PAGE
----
But I am a teacher, a counselor, a writer. People in recovery hear and read my words. A scholar’s, teacher’s, counselor’s ethics require that I know what I am doing and what I am passing forward. I need to understand and know as deeply as I can what works and what doesn’t and why.

Becoming and staying abstinent from alcohol is the hardest endeavor of my entire life. It has been the time of my greatest suffering ever. I wouldn’t wish it on anyone. Ever.

Couldn’t stop drinking? Did.

How and why? Humanity requires I attempt to answer.

. . . . .

I am profoundly interested in the social network effects of mutual support groups in recovery from addictions. Titles are abbreviated and/or excerpted, and the most recent are listed first. Thanks to Laurel Sindewald for her research assistance.

6 Things I Wish I Had Been Told on Day 1 in Recovery

1. You were right to seek out people to help you.

Although some people do achieve abstinence* on their own, you weren’t able to. Everything you did alone to try to stop didn’t work.

Early morning at Anne's placeAddiction is a 24-hour problem so recovery from it takes 24-hour help. Trust your original instinct that you needed the company and support of other people who want what you want. Make being connected to them your top priority.

At times, you will think some obligation of some kind – usually born of guilt or fear about not doing something at work or with a partner or with family – will seem more important than being with people or reaching out to people who are intentionally trying to stay in recovery. Especially in early recovery, almost never is that event or activity more important. Most of us will lose exactly what we think is most important to us if we lose our abstinence. Paradoxically, we have to put second what’s most important to us to keep it.

Know that isolating yourself, thinking “I’ve got this,” fear of bothering people with your phone calls, and inertia can all be part of addiction. Organize your day by thinking first of how to stay connected, then work backwards from there. Encourage yourself – push yourself if you have to – to go to gatherings and meetings, use the phone, and text like crazy to stay connected all day, every day, to people in recovery.

2. Watch out for shame.

Feeling ashamed of discovering one has become addicted to alcohol or drugs is not justified, but stigma is real and, at the beginning, it’s normal.

Shame tells us we deserve bad treatment and we can let down our normal barriers against allowing people to advise, define, evaluate, judge or criticize us.

An unfortunate tradition in recovery circles is to be directive, confrontational and critical with people newly abstinent. Best practices in care for addiction do not support confrontation. They support kindness.

It’s very hard to become aware of one’s feelings in the midst of the shock, grief and disorientation of not drinking or using, but try to be acutely aware of feeling shame when listening to someone share in a support group meeting or during a conversation with someone who seems to mean well.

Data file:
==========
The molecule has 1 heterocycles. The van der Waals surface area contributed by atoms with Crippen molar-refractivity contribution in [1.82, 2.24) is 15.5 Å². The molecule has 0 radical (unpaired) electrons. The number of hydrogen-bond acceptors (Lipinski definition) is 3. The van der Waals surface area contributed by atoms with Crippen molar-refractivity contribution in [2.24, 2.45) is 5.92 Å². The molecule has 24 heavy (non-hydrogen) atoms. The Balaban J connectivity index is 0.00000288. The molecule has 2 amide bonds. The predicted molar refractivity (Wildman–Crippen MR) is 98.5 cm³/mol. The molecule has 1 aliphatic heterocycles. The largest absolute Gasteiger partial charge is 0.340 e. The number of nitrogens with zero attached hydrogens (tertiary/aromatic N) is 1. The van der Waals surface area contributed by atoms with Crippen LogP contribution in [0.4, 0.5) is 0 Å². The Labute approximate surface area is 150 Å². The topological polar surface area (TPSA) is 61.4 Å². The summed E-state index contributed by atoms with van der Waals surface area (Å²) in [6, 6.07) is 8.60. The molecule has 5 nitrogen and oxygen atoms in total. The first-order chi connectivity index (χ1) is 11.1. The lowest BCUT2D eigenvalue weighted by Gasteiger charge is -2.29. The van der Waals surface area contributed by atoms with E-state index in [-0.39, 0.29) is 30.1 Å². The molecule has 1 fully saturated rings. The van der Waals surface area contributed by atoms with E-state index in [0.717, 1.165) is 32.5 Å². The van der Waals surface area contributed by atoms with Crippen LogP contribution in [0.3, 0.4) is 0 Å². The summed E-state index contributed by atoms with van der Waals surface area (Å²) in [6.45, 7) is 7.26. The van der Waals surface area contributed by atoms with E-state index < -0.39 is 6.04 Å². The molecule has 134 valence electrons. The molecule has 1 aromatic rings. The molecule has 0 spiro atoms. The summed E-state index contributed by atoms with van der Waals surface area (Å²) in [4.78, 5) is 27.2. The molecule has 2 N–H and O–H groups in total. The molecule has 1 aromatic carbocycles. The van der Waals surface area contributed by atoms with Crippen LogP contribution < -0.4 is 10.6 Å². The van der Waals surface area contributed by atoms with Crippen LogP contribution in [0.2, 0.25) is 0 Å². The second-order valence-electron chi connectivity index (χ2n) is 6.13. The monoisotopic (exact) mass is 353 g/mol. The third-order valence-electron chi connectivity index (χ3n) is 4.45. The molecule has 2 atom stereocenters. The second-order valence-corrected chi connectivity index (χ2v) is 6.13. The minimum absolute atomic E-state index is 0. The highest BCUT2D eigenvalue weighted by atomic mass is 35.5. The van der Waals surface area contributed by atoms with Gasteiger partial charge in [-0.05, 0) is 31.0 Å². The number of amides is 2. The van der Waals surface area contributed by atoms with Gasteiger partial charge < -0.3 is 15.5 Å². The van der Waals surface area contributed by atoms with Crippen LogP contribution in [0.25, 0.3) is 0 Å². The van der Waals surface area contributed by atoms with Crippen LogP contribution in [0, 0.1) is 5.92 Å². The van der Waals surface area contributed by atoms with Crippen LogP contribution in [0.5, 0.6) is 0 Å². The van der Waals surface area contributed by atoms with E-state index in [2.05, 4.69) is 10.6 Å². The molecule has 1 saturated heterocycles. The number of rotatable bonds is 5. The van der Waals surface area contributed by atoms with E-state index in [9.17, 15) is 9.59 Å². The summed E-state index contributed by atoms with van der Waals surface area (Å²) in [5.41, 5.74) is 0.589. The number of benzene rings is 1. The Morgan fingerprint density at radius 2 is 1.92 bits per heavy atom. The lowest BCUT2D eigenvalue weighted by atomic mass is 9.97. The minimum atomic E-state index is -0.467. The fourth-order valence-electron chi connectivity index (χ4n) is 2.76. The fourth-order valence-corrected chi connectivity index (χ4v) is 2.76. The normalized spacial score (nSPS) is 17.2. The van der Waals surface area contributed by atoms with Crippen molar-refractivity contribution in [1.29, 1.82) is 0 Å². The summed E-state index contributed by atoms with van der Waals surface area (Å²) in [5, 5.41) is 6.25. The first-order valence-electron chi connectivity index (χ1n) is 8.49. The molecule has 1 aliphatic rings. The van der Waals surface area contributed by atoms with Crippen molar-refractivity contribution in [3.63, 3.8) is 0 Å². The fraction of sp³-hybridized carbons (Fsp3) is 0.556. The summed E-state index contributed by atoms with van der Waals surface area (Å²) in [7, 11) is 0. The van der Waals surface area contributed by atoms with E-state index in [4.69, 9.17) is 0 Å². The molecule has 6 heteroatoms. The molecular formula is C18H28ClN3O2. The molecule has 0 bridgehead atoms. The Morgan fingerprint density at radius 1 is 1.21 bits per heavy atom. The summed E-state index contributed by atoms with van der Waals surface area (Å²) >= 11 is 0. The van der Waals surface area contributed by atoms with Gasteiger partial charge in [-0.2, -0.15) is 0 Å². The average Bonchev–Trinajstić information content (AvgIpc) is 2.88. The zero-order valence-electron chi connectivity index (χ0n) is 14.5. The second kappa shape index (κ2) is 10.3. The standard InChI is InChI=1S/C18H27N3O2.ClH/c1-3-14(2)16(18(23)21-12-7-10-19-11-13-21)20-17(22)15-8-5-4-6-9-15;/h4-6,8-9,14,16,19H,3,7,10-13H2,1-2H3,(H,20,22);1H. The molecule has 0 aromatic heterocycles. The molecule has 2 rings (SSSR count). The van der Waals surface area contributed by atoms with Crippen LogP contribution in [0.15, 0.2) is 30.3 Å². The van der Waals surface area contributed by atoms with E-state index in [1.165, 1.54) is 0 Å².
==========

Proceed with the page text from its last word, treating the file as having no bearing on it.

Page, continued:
If you start to feel ashamed, start singing “La-la-la” in your mind or whatever other method works best for you to block the intrusion of someone else’s views into your right to choose your own. Do this until someone else begins to share and then listen again, or until you can excuse yourself from that conversation to try another one.

Shame is part of the addiction problem. It’s not the solution. We’re all at different levels of evolution and transformation, desperate to hold on to what seems to be working for us now. Listen for people expressing kindness and move yourself towards them.

“[Some people] respond with rage when pressed to consider different viewpoints or countermanding data. The visceral power of these responses should be a clue to the psychology behind them: we save our fiercest defenses for an attack on that which keeps us whole.”
Lance Dodes

3. Watch out for boundaries.

Attending meetings with the like-minded and like-hearted can give you an uplifting feeling of oneness with everyone. Feel one with the group, but practice normal social distance with individuals.  Many of us have multiple problems, have had our boundaries violated on tragic levels, and are still uncertain about where we leave off and others begin. Protect and care for your vulnerable self at this time of incredible change for you. We’re all just trying to get better.

4. Cry.

Cry when you’re alone, when you’re with another person, when you’re in a group, when you’re at a meeting, when you’re in line at the grocery store. Cry anytime, anywhere. Better out than in.

5. About those thoughts of drinking and those drinking dreams?

Yeah. Normal. Call someone. Now.

6. If you only remember one thing I’ve told you – and it’s unlikely you’ll remember a single thing I’ve said given the state of one’s brain in early recovery – remember this one hyphenated term: self-care.

For about a billion reasons, people addicted to substances and processes lack the belief that they deserve self-care. Even if they want to practice self-care, they don’t have a clue where to begin or how to continue. Yet, self-care is fundamental to both beginning to recover and continuing to grow.

Just be open to the idea of becoming able to care for yourself with all your heart.

. . . . .

*I use “abstinence” and “drinking” in this post because are my personal addictions treatment goals, derived in collaboration with health professionals who know my particular case. But they are only one of many possible goals in addictions recovery. I am a proponent of harm reduction which supports recovery as an individual process.